By Marianne Binetti
This latter part of September is the time to score some great yardage with fall field goals. If you are ready to renovate your lawn, this is the week to make a grassroots movement to a better patch of grass. Lawns in western Washington often have a mid-September growth spurt because the weather turns cool at night and roots begin to find more moisture. This is not the time to give up on mowing; most lawns will need a haircut every four to seven days, especially after a fall feeding.
When mowing the lawn in the fall, make sure you change the direction of the mowing machine from week to week. Rotate between making horizontal, vertical and diagonal paths across the lawn to keep your wheels from forming ruts over time. There’s nothing like being stuck in a rut to make the grass seem greener on the neighbor’s side of the fence.
The problem with lawn mowing in western Washington is finding a day when the grass is not wet. You can invest in a rotary mower that cuts the grass with several rotating blades so even when it is damp you get a good cut. Another tip is to drag a hose across a damp lawn right before you mow. This will knock the dew drops and other moisture from the grass blades so you can get a closer shave.
Five Fall Lawn Care Tips:
1. Fertilize in the fall with a slow-release fall and winter lawn food.
This is the most important time of year to fertilize the lawn and a slow-release fertilizer is best because you want the nitrogen to be available in early spring when the lawn is waking up.
How much fertilizer? Our cool season grasses need 1 pound of nitrogen for every 1,000 square feet of lawn. Read and follow the label instructions before you fertilize. Every package of fertilizer must tell you the actual amount of nitrogen, phosphorous and potassium. That is why you see three numbers on each package of plant food. Nitrogen is the first number. Look for a fertilizer with a 3-1-2 formulation so you have 3 percent nitrogen, 1 percent phosphorous and 2 percent available potassium.
2. Aerate the soil as soon as the rains return.
You can hire or rent out a core aerator that removes plugs from the soil or try a liquid aeration spray such as “Lazy Man, Liquid Gold,” an organic spray that uses little microorganisms to loosen up hard-packed soil (Available online from www.outsidepride.com) or a similar product called Aerify (from www.NaturesLawn). Lawns that drain poorly grow moss, clover and dandelions. Soil that is loose and drains well supports grass with deep roots that can crowd out weeds.
3. Add dolomite lime or calcium carbonate to your lawn, but not on the same day you fertilize.
Our soil in western Washington is naturally acidic. This encourages moss and makes grass struggle to grow. Adding lime and calcium helps loosen the soil and green up the lawn. Apply lime in the fall so winter rains can wash it down to the grass roots. Adding lime is especially important if you have clay or hard-packed soil, as lime helps loosen soil and improve drainage over time. As a side note, I just want to brag that my front lawn was once infested with bright yellow buttercups. These meadow flowers grow in damp, shaded areas with acidic soil. After three years of adding lime to my lawn every fall the buttercups are gone.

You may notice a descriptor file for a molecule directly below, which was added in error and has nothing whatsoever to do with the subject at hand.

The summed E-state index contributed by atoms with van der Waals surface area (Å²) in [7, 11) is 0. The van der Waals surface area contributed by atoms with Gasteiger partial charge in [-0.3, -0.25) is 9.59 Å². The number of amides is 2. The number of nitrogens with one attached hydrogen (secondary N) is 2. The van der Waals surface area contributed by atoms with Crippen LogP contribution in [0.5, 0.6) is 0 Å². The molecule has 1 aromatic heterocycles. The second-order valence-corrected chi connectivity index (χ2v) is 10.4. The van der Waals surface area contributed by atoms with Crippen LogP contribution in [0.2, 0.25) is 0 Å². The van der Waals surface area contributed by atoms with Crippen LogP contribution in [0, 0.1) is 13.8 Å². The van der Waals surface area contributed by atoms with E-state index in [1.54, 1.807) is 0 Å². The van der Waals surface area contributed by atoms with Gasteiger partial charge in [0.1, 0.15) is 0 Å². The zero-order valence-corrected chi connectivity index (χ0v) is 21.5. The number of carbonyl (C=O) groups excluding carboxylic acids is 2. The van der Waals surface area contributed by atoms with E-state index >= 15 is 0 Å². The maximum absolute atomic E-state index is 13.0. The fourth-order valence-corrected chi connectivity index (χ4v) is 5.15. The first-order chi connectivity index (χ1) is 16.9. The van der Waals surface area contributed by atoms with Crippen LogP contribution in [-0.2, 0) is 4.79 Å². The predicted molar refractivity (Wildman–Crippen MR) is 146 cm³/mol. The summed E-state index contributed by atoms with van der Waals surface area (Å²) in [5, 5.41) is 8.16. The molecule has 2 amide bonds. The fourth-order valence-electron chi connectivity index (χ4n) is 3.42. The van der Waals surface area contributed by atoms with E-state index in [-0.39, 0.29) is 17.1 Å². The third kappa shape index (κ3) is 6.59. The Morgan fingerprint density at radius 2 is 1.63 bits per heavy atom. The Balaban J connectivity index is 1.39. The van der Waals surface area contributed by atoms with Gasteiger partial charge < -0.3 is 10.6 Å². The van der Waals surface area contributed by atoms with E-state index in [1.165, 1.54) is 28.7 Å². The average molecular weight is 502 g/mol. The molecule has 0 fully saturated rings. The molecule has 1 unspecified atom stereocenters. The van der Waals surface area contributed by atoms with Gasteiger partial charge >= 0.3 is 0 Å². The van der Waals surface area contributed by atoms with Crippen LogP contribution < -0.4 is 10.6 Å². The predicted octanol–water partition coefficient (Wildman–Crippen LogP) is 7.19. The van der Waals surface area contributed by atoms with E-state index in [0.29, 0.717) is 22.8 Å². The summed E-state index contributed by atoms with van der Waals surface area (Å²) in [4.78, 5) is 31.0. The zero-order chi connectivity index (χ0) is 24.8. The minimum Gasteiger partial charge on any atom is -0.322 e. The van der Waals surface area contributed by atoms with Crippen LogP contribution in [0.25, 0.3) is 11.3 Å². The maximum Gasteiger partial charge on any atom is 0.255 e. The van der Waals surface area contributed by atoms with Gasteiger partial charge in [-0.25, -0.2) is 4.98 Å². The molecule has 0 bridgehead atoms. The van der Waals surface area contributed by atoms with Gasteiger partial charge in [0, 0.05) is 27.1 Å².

4. Level your lawn by adding topsoil to the low spots.
A perfectly level lawn is easier to mow and looks better when freshly cut. Leveling your lawn is as simple as filling in the low spots with top soil and raking it smooth. Rent a landscaper’s rake with a super large head or drag a board over the lawn to smooth out the top layer of fresh soil. When looking for topsoil, a sandy loam is better than a heavy compost as it will spread into the low spots easier and sandy soil drains more quickly. Fall is a good time to level the lawn because the old lawn will grow right up through the new topsoil – even it you don’t get around to reseeding. As another side note, I’ve been meaning to level my own lawn for the past five or six years but haven’t gotten around to it. Maybe this is the year. I plan to use TAGRO, the sandy loam made from municipal sludge and sold dirt cheap by the city of Tacoma.
5. Overseed your autumn lawn for a weed-free spring.
So here’s the dirty secret. Your old lawn was planted with old-fashioned seeds and now the new seed varieties are much more drought, shade and disease resistant. Your lawn is obsolete; it’s time to upgrade. Even if you don’t add new topsoil you can rake or rough up the old lawn and then sprinkle it with new varieties of perennial rye and fine fescue. Overseeding your lawn every year will give you a thicker lawn in the spring and weeds will have a much tougher time sprouting amidst a forest of “new and improved” patented grass seedlings.
Follow these five steps in the lawn care playbook and you’ll be tackling the toughest opponents in the turf wars for great yardage.
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Marianne Binetti has a degree in horticulture from Washington State University and is the author of “Easy Answers for Great Gardens” and several other books. For book requests or answers to gardening questions, write to her at: P.O. Box 872, Enumclaw, 98022. Send a self-addressed, stamped envelope for a personal reply.
For more gardening information, she can be reached at her Web site, www.binettigarden.com.
Copyright for this column owned by Marianne Binetti.